Every book has at least two stories. The story within it and the story of how the author wrote it. This month is the 3 year anniversary of when I started my first novel, not knowing where it would lead.
Once upon a time, I had a group of friends that I would roleplay with over Skype. Thinking back on it, it was a kind of strange experience. At the end of the day, we’d all hop on to message back and forth in character. Our settings ranged from starships to medieval castles to deserted islands! We had recurring characters that we’d put in increasingly ridiculous situations, and brand new ones that we’d play around with. We’d take turns being the bad guys. Some really strange storylines came out of it, but it was fun and a great way to decompress. I didn’t think much of it at the time.
In August 2017 I was helping my mom weed the garden, and I started telling her some of the storylines. The longsuffering woman that she was, she listened to me as I told stories of magic powers, dystopian worlds, and the antics of some of my friends. During my retellings, I explained to her one of my new favorite storylines; a detective with short term memory loss. Byron Constantine. At that she took pause with an offhand comment of, “I like that idea. Maybe you could write a book about it.”
That offhand comment led me to write my first book, “Constantine Capers: The Pennington Perplexity.” It took me 9 months.
For reference, before this point I had never even considered becoming an author. Sure, I liked to tell stories, but that was not in the game plan. I don’t even remember what the game plan was, other than my degree was in Interdisciplinary Humanities—which was also due to my mother’s gentle nudging.
I’m not sure how long it took me to actually get started on writing the book, but at some point I made a “fake” draft, taking some of dialog that we wrote in the roleplay and playing around with it. That fake draft turned into 30,000 words before the end of the year. I was in college classes and had a part time job, but somehow I found time to squeeze in writing time.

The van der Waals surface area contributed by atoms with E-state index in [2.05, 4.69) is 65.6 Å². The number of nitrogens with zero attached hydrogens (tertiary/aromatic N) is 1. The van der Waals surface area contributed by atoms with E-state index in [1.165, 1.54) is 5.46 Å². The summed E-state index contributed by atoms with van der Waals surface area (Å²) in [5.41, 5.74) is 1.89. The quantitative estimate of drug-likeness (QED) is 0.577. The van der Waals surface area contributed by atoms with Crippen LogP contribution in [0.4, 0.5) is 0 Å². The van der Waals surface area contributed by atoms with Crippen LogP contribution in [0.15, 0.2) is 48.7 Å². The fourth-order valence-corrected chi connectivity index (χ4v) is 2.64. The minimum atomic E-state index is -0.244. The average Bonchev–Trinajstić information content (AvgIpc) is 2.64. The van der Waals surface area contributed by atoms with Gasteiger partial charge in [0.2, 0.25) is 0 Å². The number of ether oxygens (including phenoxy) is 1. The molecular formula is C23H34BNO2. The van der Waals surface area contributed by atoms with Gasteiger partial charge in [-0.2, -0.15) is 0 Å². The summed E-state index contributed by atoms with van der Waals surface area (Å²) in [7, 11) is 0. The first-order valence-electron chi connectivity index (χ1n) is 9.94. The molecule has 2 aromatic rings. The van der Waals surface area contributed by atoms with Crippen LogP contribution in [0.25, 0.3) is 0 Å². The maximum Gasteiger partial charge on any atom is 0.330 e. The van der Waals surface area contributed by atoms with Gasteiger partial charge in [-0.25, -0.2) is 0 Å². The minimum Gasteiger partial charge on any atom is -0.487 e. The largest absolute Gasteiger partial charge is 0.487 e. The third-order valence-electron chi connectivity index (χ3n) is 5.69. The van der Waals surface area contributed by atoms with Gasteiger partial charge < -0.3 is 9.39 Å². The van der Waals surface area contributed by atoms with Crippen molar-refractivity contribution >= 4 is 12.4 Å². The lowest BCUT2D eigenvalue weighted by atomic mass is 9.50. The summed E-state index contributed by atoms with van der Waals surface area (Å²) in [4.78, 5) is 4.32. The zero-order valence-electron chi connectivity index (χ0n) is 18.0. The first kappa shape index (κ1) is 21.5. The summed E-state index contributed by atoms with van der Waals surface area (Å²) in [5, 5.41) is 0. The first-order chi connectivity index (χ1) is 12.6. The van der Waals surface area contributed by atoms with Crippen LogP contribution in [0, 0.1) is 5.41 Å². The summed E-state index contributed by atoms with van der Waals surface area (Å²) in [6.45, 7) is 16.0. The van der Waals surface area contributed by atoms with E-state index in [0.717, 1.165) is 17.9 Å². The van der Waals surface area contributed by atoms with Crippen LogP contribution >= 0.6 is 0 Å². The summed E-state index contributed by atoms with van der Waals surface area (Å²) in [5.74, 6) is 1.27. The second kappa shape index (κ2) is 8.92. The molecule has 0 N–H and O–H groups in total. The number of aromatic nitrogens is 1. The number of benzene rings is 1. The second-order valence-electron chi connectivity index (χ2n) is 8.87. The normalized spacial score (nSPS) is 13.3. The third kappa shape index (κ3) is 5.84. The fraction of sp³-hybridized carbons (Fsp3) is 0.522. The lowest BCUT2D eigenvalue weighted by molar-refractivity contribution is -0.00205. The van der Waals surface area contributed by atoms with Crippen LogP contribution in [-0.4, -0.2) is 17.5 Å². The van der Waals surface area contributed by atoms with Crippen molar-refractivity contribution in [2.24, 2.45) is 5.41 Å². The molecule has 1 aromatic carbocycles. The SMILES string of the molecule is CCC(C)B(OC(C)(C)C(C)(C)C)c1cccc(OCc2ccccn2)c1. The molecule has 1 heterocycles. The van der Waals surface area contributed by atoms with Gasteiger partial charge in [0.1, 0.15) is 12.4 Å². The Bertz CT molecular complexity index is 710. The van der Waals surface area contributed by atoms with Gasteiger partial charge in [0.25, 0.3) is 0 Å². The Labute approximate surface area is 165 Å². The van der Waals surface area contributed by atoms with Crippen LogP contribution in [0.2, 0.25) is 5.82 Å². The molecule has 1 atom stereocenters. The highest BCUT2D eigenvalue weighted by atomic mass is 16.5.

I planned my study abroad to London, Paris, and Rome long before that conversation in the garden. We would be staying at the BYU London Center for 6 weeks, Paris for 3, and Rome for 3. I became even more excited about it once I started the novel. After all, “Constantine Capers,” takes place in Victorian London. What better place to do research?
In January 2018, I had no school and no work for about 3 weeks. I spent the majority of it doing all the readings for the study abroad ahead of time, so I wouldn’t have as much homework in Europe. I’d be lying if I said I didn’t work on my book as well. Somehow, I got all the readings for 12 weeks done in 3.
That study abroad was the best thing that could have happened to my book. I didn’t have to go on a wild goose chase on the internet to try and get the most accurate descriptions of the places in my book. I was there. Granted, there was a time disparity. 2018 London was vastly different than 1888 London. But I could see most of the buildings that existed at the time. I could take notes of locations and history that we learned about on our outings. I breathed in the culture and synthesized it into my book.
My favorite place to write was one of the landings attached to the main staircase. I could watch people come and go from the comfort of my armchair. A window to a patio with gorgeous plants behind me, my laptop warming my lap. I’d write in the evening and while waiting for others to get ready to go out. I’d write on the bus rides to Stonehenge, Bath, and Scotland.
And, even though I spent significantly less time writing than doing anything else, I somehow wrote most of the remaining 60,000 words while I traveled in Europe. I finished my first draft at my sister’s house while babysitting, about a week after I got back. 9 months and my baby was born.